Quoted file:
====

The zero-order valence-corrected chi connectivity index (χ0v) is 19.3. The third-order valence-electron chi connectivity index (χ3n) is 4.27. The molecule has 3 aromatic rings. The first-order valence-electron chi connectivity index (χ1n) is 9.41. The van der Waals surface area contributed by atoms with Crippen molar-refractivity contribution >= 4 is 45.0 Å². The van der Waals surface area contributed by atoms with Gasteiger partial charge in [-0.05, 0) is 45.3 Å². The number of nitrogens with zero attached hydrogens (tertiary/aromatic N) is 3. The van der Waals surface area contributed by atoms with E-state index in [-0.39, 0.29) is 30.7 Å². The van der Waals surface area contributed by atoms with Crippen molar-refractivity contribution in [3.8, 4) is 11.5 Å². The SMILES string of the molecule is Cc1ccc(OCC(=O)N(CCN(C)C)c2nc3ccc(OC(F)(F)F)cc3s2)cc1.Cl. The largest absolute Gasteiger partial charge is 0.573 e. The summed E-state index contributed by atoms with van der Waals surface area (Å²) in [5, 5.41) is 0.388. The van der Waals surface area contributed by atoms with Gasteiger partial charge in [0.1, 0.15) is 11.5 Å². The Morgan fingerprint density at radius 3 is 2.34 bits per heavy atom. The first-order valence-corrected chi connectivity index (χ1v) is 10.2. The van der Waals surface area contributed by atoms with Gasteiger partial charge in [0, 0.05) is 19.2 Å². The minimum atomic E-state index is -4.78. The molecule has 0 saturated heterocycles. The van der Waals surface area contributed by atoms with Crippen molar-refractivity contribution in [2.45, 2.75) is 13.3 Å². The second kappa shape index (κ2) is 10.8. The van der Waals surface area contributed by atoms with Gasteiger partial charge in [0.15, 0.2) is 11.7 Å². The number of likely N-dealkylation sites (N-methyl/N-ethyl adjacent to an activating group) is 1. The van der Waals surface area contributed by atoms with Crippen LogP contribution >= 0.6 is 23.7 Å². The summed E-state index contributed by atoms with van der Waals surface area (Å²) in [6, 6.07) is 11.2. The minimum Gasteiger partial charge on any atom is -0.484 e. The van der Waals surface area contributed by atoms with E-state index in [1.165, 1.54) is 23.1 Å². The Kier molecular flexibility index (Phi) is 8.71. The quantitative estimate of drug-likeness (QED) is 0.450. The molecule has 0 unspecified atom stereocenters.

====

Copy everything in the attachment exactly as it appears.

The zero-order valence-corrected chi connectivity index (χ0v) is 19.3. The third-order valence-electron chi connectivity index (χ3n) is 4.27. The molecule has 3 aromatic rings. The first-order valence-electron chi connectivity index (χ1n) is 9.41. The van der Waals surface area contributed by atoms with Crippen molar-refractivity contribution >= 4 is 45.0 Å². The van der Waals surface area contributed by atoms with Gasteiger partial charge in [-0.05, 0) is 45.3 Å². The number of nitrogens with zero attached hydrogens (tertiary/aromatic N) is 3. The van der Waals surface area contributed by atoms with E-state index in [-0.39, 0.29) is 30.7 Å². The van der Waals surface area contributed by atoms with Crippen molar-refractivity contribution in [3.8, 4) is 11.5 Å². The SMILES string of the molecule is Cc1ccc(OCC(=O)N(CCN(C)C)c2nc3ccc(OC(F)(F)F)cc3s2)cc1.Cl. The largest absolute Gasteiger partial charge is 0.573 e. The summed E-state index contributed by atoms with van der Waals surface area (Å²) in [5, 5.41) is 0.388. The van der Waals surface area contributed by atoms with Gasteiger partial charge in [0.1, 0.15) is 11.5 Å². The Morgan fingerprint density at radius 3 is 2.34 bits per heavy atom. The first-order valence-corrected chi connectivity index (χ1v) is 10.2. The van der Waals surface area contributed by atoms with Gasteiger partial charge in [0, 0.05) is 19.2 Å². The minimum atomic E-state index is -4.78. The molecule has 0 saturated heterocycles. The van der Waals surface area contributed by atoms with Crippen molar-refractivity contribution in [2.45, 2.75) is 13.3 Å². The second kappa shape index (κ2) is 10.8. The van der Waals surface area contributed by atoms with Gasteiger partial charge in [0.15, 0.2) is 11.7 Å². The number of likely N-dealkylation sites (N-methyl/N-ethyl adjacent to an activating group) is 1. The van der Waals surface area contributed by atoms with Crippen LogP contribution >= 0.6 is 23.7 Å². The summed E-state index contributed by atoms with van der Waals surface area (Å²) in [6, 6.07) is 11.2. The minimum Gasteiger partial charge on any atom is -0.484 e. The van der Waals surface area contributed by atoms with E-state index in [1.165, 1.54) is 23.1 Å². The Kier molecular flexibility index (Phi) is 8.71. The quantitative estimate of drug-likeness (QED) is 0.450. The molecule has 0 unspecified atom stereocenters.